What does the specific program contain? Are there defined sections?

CS: There is the PLAY Exhibition for example, in which theme relevant games are featured and can be tried out. In the Monster Lab attendees can actively create their own monster games at various stations ranging from character design via storytelling to programing and sound. At the Speakers’ Corner which was introduced and very well received in 2018, it is possible to do a 15 to 30-minute public presentation on an exciting digital games cultural topic, to do an experience sharing session or to present a new project. Topics for the Speakers’ Corner can be submitted starting August 15th. PLAY on Stage will feature theater performances and evening events such as Rock & Wrestling, and in the Artist Talks fascinating guests such as synchronous speaker Alexander Merbeth or sound designer Mathilde Hofmann can be heard. I am especially pleased with the PLAY Friends; these are partner events that take place in advance of the PLAY Festival. In addition, we have organized visits to Hamburg’s development studios during the Festival.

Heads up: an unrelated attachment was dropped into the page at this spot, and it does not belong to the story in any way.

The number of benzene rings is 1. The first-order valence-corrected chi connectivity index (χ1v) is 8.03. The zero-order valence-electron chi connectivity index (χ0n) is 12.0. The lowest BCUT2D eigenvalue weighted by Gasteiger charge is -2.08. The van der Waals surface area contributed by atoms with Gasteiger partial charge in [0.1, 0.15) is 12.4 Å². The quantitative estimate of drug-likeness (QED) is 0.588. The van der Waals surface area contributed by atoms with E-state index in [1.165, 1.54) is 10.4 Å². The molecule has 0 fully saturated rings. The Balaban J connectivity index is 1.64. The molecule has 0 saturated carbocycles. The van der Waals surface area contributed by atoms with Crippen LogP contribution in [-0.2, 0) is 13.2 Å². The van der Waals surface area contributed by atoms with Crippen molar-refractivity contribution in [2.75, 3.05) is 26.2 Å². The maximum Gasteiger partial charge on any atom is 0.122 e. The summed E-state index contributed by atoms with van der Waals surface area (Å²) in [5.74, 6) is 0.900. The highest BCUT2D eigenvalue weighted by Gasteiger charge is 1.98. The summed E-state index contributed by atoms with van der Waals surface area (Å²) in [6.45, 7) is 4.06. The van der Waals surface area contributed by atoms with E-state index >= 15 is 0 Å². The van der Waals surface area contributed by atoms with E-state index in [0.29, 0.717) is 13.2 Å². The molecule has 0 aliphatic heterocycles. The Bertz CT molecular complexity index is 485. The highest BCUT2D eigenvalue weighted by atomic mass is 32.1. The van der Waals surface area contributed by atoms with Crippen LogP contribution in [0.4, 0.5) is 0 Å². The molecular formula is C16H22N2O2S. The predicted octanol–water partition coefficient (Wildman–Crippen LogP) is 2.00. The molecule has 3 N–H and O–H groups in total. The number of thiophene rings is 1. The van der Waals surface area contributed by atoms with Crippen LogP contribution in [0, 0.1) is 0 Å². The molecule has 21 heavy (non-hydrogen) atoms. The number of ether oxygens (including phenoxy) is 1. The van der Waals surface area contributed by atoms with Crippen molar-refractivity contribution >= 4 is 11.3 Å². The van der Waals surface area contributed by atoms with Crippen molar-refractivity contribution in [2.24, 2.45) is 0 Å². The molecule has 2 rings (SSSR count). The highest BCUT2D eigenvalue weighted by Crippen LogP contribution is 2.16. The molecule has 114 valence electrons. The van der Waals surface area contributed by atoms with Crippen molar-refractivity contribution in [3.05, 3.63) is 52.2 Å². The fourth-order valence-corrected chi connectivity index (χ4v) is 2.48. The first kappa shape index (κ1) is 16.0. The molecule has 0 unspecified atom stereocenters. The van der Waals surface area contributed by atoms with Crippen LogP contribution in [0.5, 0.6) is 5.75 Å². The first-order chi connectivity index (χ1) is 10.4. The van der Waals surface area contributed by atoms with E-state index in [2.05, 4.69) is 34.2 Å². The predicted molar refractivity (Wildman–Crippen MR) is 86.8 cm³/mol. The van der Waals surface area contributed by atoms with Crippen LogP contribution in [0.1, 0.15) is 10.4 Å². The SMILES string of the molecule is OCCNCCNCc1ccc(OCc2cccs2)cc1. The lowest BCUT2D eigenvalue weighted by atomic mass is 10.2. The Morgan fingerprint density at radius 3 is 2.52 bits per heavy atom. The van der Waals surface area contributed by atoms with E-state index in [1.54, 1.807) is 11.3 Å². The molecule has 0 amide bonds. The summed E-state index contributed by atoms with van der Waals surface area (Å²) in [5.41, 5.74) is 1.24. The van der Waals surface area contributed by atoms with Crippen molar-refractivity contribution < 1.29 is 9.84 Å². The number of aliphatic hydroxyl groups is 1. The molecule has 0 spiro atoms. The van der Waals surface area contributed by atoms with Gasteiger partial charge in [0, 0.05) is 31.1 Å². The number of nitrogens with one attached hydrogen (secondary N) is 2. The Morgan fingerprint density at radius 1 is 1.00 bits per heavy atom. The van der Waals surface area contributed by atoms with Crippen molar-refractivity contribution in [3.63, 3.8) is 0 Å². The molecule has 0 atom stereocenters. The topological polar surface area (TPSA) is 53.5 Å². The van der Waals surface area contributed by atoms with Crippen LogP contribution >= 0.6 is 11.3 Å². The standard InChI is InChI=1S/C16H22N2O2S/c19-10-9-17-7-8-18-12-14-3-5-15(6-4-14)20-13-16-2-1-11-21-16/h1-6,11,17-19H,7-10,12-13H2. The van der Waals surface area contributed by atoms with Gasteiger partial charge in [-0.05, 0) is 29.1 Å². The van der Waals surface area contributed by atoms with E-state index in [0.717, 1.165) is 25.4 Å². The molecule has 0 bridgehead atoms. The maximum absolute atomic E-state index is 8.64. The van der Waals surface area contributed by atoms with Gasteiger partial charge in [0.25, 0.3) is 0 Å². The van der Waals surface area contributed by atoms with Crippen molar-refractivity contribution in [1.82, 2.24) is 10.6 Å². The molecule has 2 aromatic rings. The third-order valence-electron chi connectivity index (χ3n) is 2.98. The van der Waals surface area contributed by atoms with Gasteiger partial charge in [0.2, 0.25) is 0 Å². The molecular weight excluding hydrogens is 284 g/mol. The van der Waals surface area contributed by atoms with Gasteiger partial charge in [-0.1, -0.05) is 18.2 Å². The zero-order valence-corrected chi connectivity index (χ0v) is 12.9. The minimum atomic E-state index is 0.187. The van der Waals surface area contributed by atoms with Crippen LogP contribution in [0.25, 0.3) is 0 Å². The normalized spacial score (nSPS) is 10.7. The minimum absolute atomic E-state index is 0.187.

And then there are also the awards?

CS: Right. For the fifth time we will present the Creative Gaming Award. Nominated games, media productions and prototypes will also be on display in the exhibition. The international prizes will be presented in the following categories: Most Creative Game Award to the most creative project and the Most Innovative Newcomer Award to the best new generation production. A competent jury selects the winners who will be announced at the Award ceremony on August 16th.

Vera Marie, you are responsible for the workshop program. What is on offer this year?